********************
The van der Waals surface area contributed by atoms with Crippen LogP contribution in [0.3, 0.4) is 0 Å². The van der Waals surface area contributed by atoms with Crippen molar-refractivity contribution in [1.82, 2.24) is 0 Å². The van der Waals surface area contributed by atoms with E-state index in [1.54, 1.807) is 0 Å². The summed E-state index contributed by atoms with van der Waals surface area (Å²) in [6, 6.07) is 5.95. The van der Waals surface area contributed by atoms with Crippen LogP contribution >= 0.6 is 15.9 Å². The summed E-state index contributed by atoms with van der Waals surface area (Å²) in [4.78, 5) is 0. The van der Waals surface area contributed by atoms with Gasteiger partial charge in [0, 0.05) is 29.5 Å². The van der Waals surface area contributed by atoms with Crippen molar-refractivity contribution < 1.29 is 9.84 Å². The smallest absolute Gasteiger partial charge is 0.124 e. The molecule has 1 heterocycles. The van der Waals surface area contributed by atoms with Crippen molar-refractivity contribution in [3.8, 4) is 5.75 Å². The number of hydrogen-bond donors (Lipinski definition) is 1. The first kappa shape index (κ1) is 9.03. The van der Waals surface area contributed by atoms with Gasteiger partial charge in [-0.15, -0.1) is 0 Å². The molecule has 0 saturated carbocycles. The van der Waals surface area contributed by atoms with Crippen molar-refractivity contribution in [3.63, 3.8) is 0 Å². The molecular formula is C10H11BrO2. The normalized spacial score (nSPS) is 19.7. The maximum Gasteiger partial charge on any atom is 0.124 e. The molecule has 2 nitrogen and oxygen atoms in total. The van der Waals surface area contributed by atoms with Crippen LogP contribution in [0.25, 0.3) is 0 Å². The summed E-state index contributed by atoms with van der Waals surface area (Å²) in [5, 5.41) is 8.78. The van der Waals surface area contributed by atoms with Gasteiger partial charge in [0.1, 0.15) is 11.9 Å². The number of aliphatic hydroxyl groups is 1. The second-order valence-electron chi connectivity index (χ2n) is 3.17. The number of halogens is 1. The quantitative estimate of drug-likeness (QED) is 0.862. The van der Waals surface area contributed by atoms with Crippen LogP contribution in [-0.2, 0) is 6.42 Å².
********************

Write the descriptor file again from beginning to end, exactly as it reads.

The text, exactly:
The van der Waals surface area contributed by atoms with Crippen LogP contribution in [0.3, 0.4) is 0 Å². The van der Waals surface area contributed by atoms with Crippen molar-refractivity contribution in [1.82, 2.24) is 0 Å². The van der Waals surface area contributed by atoms with E-state index in [1.54, 1.807) is 0 Å². The summed E-state index contributed by atoms with van der Waals surface area (Å²) in [6, 6.07) is 5.95. The van der Waals surface area contributed by atoms with Crippen LogP contribution >= 0.6 is 15.9 Å². The summed E-state index contributed by atoms with van der Waals surface area (Å²) in [4.78, 5) is 0. The van der Waals surface area contributed by atoms with Gasteiger partial charge in [0, 0.05) is 29.5 Å². The van der Waals surface area contributed by atoms with Crippen molar-refractivity contribution < 1.29 is 9.84 Å². The smallest absolute Gasteiger partial charge is 0.124 e. The molecule has 1 heterocycles. The van der Waals surface area contributed by atoms with Crippen molar-refractivity contribution in [3.8, 4) is 5.75 Å². The number of hydrogen-bond donors (Lipinski definition) is 1. The first kappa shape index (κ1) is 9.03. The van der Waals surface area contributed by atoms with Gasteiger partial charge in [-0.15, -0.1) is 0 Å². The molecule has 0 saturated carbocycles. The van der Waals surface area contributed by atoms with Crippen molar-refractivity contribution in [3.63, 3.8) is 0 Å². The molecular formula is C10H11BrO2. The normalized spacial score (nSPS) is 19.7. The maximum Gasteiger partial charge on any atom is 0.124 e. The molecule has 2 nitrogen and oxygen atoms in total. The van der Waals surface area contributed by atoms with Crippen LogP contribution in [0.25, 0.3) is 0 Å². The summed E-state index contributed by atoms with van der Waals surface area (Å²) in [5, 5.41) is 8.78. The van der Waals surface area contributed by atoms with Gasteiger partial charge in [0.1, 0.15) is 11.9 Å². The number of aliphatic hydroxyl groups is 1. The second-order valence-electron chi connectivity index (χ2n) is 3.17. The number of halogens is 1. The quantitative estimate of drug-likeness (QED) is 0.862. The van der Waals surface area contributed by atoms with Crippen LogP contribution in [-0.2, 0) is 6.42 Å².